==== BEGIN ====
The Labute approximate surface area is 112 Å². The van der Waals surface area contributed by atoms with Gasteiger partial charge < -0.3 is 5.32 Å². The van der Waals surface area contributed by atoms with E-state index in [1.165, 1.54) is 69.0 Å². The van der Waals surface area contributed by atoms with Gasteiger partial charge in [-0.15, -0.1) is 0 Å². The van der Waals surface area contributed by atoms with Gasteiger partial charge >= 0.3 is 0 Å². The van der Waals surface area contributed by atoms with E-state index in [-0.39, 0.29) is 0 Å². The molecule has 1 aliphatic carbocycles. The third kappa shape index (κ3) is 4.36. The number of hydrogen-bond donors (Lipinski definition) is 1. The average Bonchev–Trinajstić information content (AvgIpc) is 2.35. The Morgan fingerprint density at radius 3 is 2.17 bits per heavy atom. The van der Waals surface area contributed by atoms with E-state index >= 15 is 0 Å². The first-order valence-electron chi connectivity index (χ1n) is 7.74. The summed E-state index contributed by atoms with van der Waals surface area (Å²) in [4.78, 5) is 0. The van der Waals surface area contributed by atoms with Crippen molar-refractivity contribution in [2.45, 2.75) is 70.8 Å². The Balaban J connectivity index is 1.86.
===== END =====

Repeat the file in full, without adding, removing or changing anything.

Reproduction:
The Labute approximate surface area is 112 Å². The van der Waals surface area contributed by atoms with Gasteiger partial charge < -0.3 is 5.32 Å². The van der Waals surface area contributed by atoms with E-state index in [1.165, 1.54) is 69.0 Å². The van der Waals surface area contributed by atoms with Gasteiger partial charge in [-0.15, -0.1) is 0 Å². The van der Waals surface area contributed by atoms with Gasteiger partial charge >= 0.3 is 0 Å². The van der Waals surface area contributed by atoms with E-state index in [-0.39, 0.29) is 0 Å². The molecule has 1 aliphatic carbocycles. The third kappa shape index (κ3) is 4.36. The number of hydrogen-bond donors (Lipinski definition) is 1. The average Bonchev–Trinajstić information content (AvgIpc) is 2.35. The Morgan fingerprint density at radius 3 is 2.17 bits per heavy atom. The van der Waals surface area contributed by atoms with E-state index >= 15 is 0 Å². The first-order valence-electron chi connectivity index (χ1n) is 7.74. The summed E-state index contributed by atoms with van der Waals surface area (Å²) in [4.78, 5) is 0. The van der Waals surface area contributed by atoms with Crippen molar-refractivity contribution in [2.45, 2.75) is 70.8 Å². The Balaban J connectivity index is 1.86.